Michael Losonsky (1993). Abstraction, Covariance, and Representation. Philosophical Studies 70 (2):225 - 234.
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  28.  1
    Michael Losonsky (1994). Beyond Methodological Solipsism? Behavioral and Brain Sciences 17 (4):723.
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  29.  3
    Michael Losonsky (2008). The Prehistory of Cognitive Science. Pragmatics and Cognition 16 (1):185-189.
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  30. Michael Losonsky (1993). Patricia S. Churchland and Terrence J. Sejnowski, The Computational Brain Reviewed By. Philosophy in Review 13 (4):142-144.
     
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  31.  5
    Michael Losonsky (1983). Idealism, Cataclysms, and the Facts of Reference. Australasian Journal of Philosophy 61 (1):68 – 77.
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  32.  2
    Michael Losonsky (2006). Review of Allen W. Wood, Kant. [REVIEW] Notre Dame Philosophical Reviews 2006 (4).
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  33.  10
    Heimir Geirsson & Michael Losonsky (eds.) (1998). Beginning Metaphysics: An Introductory Text with Readings. Blackwell Publishers.
    This flexible textbook is both an introduction and a reader in metaphysics combining original discussion with selections from primary sources.
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  34.  8
    Heimir Geirsson & Michael Losonsky (eds.) (1996). Readings in Language and Mind. Blackwell Publishers.
    This is an anthology of landmark essays in the philosophy of language, philosophy of mind and cognitive science since 1950. It includes essays that aim to reflect the fact that philosophy and the science of mind and language have close historical and conceptual ties. Each section begins with a brief and simple overview highlighting the issues and recommending other readings. The combination of this editorial material with a selection of classic essays makes this anthology a very flexible tool for introductory (...)
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  35. Heimir Geirsson & Michael Losonsky (eds.) (1996). Readings in Language and Mind. Wiley-Blackwell.
    This is an anthology of landmark essays in the philosophy of language, philosophy of mind and cognitive science since 1950. It includes essays that aim to reflect the fact that philosophy and the science of mind and language have close historical and conceptual ties. Each section begins with a brief and simple overview highlighting the issues and recommending other readings. The combination of this editorial material with a selection of classic essays makes this anthology a very flexible tool for introductory (...)
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  36. Michael Losonsky (2008). Andrew Brook, .The Prehistory of Cognitive Science. Pragmatics and Cognitionpragmatics and Cognition 16 (1):185-189.
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  37. Michael Losonsky (1982). A Defense of an Idealist Theory of Reference for Proper Names. Dissertation, The University of Rochester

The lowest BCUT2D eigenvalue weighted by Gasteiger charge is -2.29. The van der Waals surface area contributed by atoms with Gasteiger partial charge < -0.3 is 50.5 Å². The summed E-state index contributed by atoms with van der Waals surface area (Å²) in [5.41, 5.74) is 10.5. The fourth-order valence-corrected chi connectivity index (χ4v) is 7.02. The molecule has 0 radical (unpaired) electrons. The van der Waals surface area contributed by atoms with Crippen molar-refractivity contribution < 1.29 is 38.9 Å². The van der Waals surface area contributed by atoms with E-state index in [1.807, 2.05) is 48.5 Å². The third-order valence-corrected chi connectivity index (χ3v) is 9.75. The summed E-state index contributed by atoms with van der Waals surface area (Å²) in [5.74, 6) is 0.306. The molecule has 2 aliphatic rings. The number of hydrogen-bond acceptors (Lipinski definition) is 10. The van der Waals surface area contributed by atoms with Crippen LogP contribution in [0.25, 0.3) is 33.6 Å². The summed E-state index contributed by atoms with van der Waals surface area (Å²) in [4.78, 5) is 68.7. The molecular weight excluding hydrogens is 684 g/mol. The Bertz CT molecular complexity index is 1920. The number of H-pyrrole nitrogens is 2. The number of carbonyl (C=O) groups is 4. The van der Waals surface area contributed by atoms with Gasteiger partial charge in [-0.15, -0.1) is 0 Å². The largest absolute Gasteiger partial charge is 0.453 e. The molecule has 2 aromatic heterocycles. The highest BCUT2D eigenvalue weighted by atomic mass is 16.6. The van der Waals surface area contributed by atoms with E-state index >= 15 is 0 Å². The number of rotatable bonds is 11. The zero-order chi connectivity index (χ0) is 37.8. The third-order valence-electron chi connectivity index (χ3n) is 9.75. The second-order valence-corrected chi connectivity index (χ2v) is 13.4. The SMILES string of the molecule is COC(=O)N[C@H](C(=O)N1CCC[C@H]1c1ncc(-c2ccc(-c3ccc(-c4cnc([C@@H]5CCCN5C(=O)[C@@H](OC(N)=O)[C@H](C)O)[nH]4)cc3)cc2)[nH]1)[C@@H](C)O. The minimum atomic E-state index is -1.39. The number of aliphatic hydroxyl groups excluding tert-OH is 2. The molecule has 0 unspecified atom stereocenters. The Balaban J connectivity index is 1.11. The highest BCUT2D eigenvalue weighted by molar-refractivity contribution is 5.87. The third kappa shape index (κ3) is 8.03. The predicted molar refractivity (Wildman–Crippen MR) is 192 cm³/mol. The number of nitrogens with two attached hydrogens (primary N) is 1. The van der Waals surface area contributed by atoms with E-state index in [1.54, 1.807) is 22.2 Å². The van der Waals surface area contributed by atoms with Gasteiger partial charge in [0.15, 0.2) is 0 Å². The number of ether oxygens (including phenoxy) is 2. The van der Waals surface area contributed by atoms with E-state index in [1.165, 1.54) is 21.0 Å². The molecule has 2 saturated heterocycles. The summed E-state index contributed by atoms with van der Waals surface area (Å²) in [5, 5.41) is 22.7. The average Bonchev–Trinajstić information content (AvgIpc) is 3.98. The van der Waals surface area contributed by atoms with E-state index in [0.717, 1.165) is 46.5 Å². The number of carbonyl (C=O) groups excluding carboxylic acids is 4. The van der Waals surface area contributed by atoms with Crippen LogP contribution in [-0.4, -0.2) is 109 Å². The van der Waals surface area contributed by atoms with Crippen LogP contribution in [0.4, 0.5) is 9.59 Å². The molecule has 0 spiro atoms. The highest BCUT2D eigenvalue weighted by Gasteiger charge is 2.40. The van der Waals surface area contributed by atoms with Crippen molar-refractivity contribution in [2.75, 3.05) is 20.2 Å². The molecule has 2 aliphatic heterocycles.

According to an idealist theory of reference for proper names the reference of proper names is fixed by what name users express in their beliefs, intentions, thoughts, and so forth. My task is to show that an idealist can defend himself against the proponent of the causal theory of reference, who claims that reference cannot be fixed solely by what is expressed in name users' minds. An idealist can handle certain facts of reference the causal theorist believes idealists cannot handle. (...)
     
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  38. Michael Losonsky (1979). Books in Review. International Journal for Philosophy of Religion 10 (2):141.
     
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  39. Heimir Geirsson & Michael Losonsky (eds.) (1991). Beginning Metaphysics. John Wiley & Sons.
    This flexible textbook is both an introduction and a reader in metaphysics combining original discussion with selections from primary sources.
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  40.  36
    Michael Losonsky (2001). Enlightenment and Action From Descartes to Kant: Passionate Thought. Cambridge University Press.
    Kant believed that true enlightenment is the use of reason freely in public. This is the first book to trace systematically the philosophical origins and development of the idea that the improvement of human understanding requires public activity. Michael Losonsky focuses on seventeenth-century discussions of the problem of irresolution and the closely connected theme of the role of volition in human belief formation. This involves a discussion of the work of Descartes, Hobbes, Locke, Spinoza, and Leibniz. Challenging the traditional views (...)
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  41. Michael Losonsky (2005). Enlightenment and Action From Descartes to Kant: Passionate Thought. Cambridge University Press.